Published: November 2nd, 2020
While digging deeper into the concepts of ES6, I stumbled across the term "Temporal Dead Zone". I was curious and found out that I was unknowing of the term itself, but knew the concept of it. I didn't run into the issues too often, but it is absolutely helpful to know why it occurs and how to avoid it. So follow me on my journey through the Temporal Dead Zone.
To get it right off the bat:
The Temporal Dead Zone describes the state, when variables are unreachable.Anonymous
The term isn't mentioned in the EcmaScript Language Specification but is used from us programmers to give the child a name.
So what does that mean? And why haven't I encountered this when writing code in the past (before ES6).
Variable declaration and hoisting
Let's start with an extremely simplified example:
var myVar = 'Hello World'
myVar to the top of its scope. Since we declared it with
var it and creates a global property. We then try to log
myVar before we declare it which logs us
undefined, the default initialization value for
var. Then we initialize its correct value and log it again. This time we log
So far so good. Our code doesn't break and we can just live with the
Let's step it up and write this in ES6 (so let's use
let instead of
let myVar = 'Hello World'
myVar. This time we declared it with
let which doesn't create a global property, since
const) are block scoped. Both are hoisted into the Temporal Dead Zone. We then try again to log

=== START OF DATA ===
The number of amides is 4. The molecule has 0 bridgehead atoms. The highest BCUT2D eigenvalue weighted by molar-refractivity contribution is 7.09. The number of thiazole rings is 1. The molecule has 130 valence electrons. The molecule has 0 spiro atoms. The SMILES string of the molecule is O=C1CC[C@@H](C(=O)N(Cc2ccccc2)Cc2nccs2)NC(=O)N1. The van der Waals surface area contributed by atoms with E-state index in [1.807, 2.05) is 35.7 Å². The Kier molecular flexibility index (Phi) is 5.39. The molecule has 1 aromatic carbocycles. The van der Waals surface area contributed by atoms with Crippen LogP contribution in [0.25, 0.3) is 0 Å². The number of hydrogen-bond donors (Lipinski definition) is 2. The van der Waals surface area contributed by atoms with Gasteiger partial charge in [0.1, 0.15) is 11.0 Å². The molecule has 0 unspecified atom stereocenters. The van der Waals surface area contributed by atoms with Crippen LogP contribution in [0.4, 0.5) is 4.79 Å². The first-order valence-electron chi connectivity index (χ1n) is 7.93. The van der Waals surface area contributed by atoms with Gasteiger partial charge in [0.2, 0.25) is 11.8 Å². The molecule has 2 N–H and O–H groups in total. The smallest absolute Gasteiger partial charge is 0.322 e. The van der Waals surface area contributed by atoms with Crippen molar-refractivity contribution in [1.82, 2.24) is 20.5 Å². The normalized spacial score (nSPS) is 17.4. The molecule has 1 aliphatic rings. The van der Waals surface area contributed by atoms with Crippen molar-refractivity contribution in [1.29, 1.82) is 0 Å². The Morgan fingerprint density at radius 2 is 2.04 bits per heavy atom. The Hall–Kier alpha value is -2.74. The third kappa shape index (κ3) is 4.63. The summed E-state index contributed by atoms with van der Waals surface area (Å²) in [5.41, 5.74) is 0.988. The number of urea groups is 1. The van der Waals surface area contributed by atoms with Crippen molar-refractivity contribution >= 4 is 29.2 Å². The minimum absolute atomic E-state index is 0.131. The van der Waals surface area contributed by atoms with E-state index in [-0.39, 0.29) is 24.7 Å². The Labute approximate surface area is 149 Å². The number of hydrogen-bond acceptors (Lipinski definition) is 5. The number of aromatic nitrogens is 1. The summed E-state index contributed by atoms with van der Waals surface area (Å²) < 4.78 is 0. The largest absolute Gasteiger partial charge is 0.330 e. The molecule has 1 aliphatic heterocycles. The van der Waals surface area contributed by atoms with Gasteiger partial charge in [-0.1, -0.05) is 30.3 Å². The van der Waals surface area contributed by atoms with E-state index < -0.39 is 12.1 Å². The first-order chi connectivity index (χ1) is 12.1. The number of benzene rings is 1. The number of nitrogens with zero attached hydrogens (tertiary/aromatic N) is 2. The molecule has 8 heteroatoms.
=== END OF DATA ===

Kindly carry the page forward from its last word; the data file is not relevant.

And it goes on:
myVar but Ooops! This throws an
Uncaught ReferenceError: can't access lexical declaration 'myVar' before initialization and breaks our code!
On ExploringJS, you can find a really nifty table, showing all the variants how variables can be declared and how they are hoisted.
|let||Temporal Dead Zone||Block||No|
|const||Temporal Dead Zone||Block||No|
I found contradictory statements about the hoisting of
const. Some say they are not hoisted at all, some say the are but into the TDZ.
I follow the later one, because a short example shows in my opinion that they are indeed hoisted; to the Temporal Dead Zone.
console.log(myHoistedLet); // Uncaught ReferenceError: can't access lexical declaration 'myHoistedLet' before initialization
let myHoistedLet = 'Awesome!';
Temporal Dead Zone explained
As quoted above, the state between the declaration of a variable with
Both variables are bound to their blockscope. So the cycle looks a bit like this:
- Entering the scope of the variable
- Bind space for the variable (Hoisting), the variable is not initialized -> ReferenceError
- If there is a declaration initialize the value if given, if not default to
constis a bis special here, it must have an initializer since it is immutable (not 100% true but for this example close enough)
console.log(myVar); // ReferenceError
let myVar; // TDZ ends, myVar is initialized without a value
console.log(myVar); // undefined because of the default behaviour
myVar = 'Awesome!'; // initializer is called with a value
console.log(myVar); // Awesome!
Why is there a Temporal Dead Zone?
Plain and simple: For debugging and code stability.
The block scoping of
const helps with globals pollution plus the addition of a thrown
I am a big fan of failing fast and early, so postponing errors from declaration to the usage is not a good practice. And it also is time consuming. Ever had a bug where the result just is not be correct? Debugging hundreds of lines of code just to find a false declaration of a
var? Been there, debugged that. No bueno! Failing already at the declaration of the variable would have prevented that error.